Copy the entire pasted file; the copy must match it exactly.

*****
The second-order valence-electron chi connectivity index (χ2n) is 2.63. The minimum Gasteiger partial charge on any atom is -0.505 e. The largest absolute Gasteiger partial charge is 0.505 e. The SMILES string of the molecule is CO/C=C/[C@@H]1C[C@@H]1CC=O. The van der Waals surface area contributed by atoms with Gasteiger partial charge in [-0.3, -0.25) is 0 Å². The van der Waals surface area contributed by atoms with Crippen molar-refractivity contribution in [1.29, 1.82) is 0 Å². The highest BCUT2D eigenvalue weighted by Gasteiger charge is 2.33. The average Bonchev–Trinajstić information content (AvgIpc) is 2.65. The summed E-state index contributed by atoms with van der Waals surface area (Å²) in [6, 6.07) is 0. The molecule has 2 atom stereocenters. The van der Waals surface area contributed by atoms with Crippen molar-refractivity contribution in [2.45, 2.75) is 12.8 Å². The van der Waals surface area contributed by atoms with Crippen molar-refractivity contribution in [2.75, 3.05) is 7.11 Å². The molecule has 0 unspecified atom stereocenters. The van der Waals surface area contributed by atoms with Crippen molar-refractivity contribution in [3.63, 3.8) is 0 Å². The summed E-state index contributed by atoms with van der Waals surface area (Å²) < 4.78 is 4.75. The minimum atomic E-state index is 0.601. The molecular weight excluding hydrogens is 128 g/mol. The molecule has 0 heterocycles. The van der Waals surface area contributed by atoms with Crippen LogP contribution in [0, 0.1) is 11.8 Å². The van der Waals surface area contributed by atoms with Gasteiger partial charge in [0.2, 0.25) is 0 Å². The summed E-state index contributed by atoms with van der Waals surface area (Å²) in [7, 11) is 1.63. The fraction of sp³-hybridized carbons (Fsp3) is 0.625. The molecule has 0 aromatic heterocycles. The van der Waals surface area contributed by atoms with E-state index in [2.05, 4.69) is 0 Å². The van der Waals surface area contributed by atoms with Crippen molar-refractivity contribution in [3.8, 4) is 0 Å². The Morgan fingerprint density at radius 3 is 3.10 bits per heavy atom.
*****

The second-order valence-electron chi connectivity index (χ2n) is 2.63. The minimum Gasteiger partial charge on any atom is -0.505 e. The largest absolute Gasteiger partial charge is 0.505 e. The SMILES string of the molecule is CO/C=C/[C@@H]1C[C@@H]1CC=O. The van der Waals surface area contributed by atoms with Gasteiger partial charge in [-0.3, -0.25) is 0 Å². The van der Waals surface area contributed by atoms with Crippen molar-refractivity contribution in [1.29, 1.82) is 0 Å². The highest BCUT2D eigenvalue weighted by Gasteiger charge is 2.33. The average Bonchev–Trinajstić information content (AvgIpc) is 2.65. The summed E-state index contributed by atoms with van der Waals surface area (Å²) in [6, 6.07) is 0. The molecule has 2 atom stereocenters. The van der Waals surface area contributed by atoms with Crippen molar-refractivity contribution in [2.45, 2.75) is 12.8 Å². The van der Waals surface area contributed by atoms with Crippen molar-refractivity contribution in [2.75, 3.05) is 7.11 Å². The molecule has 0 unspecified atom stereocenters. The van der Waals surface area contributed by atoms with Crippen molar-refractivity contribution in [3.63, 3.8) is 0 Å². The summed E-state index contributed by atoms with van der Waals surface area (Å²) < 4.78 is 4.75. The minimum atomic E-state index is 0.601. The molecular weight excluding hydrogens is 128 g/mol. The molecule has 0 heterocycles. The van der Waals surface area contributed by atoms with Crippen LogP contribution in [0, 0.1) is 11.8 Å². The van der Waals surface area contributed by atoms with Gasteiger partial charge in [0.2, 0.25) is 0 Å². The summed E-state index contributed by atoms with van der Waals surface area (Å²) in [7, 11) is 1.63. The fraction of sp³-hybridized carbons (Fsp3) is 0.625. The molecule has 0 aromatic heterocycles. The van der Waals surface area contributed by atoms with E-state index in [2.05, 4.69) is 0 Å². The van der Waals surface area contributed by atoms with Crippen molar-refractivity contribution in [3.8, 4) is 0 Å². The Morgan fingerprint density at radius 3 is 3.10 bits per heavy atom.